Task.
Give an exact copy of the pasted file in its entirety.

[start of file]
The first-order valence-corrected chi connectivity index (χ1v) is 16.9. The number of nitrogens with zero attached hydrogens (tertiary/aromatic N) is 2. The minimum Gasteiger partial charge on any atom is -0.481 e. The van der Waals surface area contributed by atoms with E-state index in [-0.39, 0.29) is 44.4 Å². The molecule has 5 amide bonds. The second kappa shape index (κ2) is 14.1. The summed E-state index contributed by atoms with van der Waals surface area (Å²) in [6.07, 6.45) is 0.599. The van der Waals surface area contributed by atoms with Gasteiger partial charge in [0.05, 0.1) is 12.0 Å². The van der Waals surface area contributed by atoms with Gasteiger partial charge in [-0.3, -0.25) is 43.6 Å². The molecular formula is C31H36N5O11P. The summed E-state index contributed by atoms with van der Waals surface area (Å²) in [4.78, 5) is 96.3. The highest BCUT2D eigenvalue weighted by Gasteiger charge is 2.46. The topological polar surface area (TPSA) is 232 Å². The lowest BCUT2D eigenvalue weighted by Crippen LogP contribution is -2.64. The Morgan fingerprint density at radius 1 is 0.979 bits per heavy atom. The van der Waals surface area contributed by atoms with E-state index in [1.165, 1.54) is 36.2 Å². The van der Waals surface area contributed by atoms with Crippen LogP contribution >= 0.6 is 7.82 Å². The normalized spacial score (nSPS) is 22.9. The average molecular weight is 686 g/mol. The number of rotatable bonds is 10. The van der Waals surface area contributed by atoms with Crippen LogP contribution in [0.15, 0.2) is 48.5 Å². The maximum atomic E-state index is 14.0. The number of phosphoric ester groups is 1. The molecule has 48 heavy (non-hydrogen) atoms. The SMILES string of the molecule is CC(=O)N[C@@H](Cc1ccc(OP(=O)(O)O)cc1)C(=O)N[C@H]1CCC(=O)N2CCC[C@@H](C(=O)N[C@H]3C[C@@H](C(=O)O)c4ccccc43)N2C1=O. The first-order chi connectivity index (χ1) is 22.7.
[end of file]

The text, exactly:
The first-order valence-corrected chi connectivity index (χ1v) is 16.9. The number of nitrogens with zero attached hydrogens (tertiary/aromatic N) is 2. The minimum Gasteiger partial charge on any atom is -0.481 e. The van der Waals surface area contributed by atoms with E-state index in [-0.39, 0.29) is 44.4 Å². The molecule has 5 amide bonds. The second kappa shape index (κ2) is 14.1. The summed E-state index contributed by atoms with van der Waals surface area (Å²) in [6.07, 6.45) is 0.599. The van der Waals surface area contributed by atoms with Gasteiger partial charge in [0.05, 0.1) is 12.0 Å². The van der Waals surface area contributed by atoms with Gasteiger partial charge in [-0.3, -0.25) is 43.6 Å². The molecular formula is C31H36N5O11P. The summed E-state index contributed by atoms with van der Waals surface area (Å²) in [4.78, 5) is 96.3. The highest BCUT2D eigenvalue weighted by Gasteiger charge is 2.46. The topological polar surface area (TPSA) is 232 Å². The lowest BCUT2D eigenvalue weighted by Crippen LogP contribution is -2.64. The Morgan fingerprint density at radius 1 is 0.979 bits per heavy atom. The van der Waals surface area contributed by atoms with E-state index in [1.165, 1.54) is 36.2 Å². The van der Waals surface area contributed by atoms with Crippen LogP contribution >= 0.6 is 7.82 Å². The normalized spacial score (nSPS) is 22.9. The average molecular weight is 686 g/mol. The number of rotatable bonds is 10. The van der Waals surface area contributed by atoms with Crippen LogP contribution in [0.15, 0.2) is 48.5 Å². The maximum atomic E-state index is 14.0. The number of phosphoric ester groups is 1. The molecule has 48 heavy (non-hydrogen) atoms. The SMILES string of the molecule is CC(=O)N[C@@H](Cc1ccc(OP(=O)(O)O)cc1)C(=O)N[C@H]1CCC(=O)N2CCC[C@@H](C(=O)N[C@H]3C[C@@H](C(=O)O)c4ccccc43)N2C1=O. The first-order chi connectivity index (χ1) is 22.7.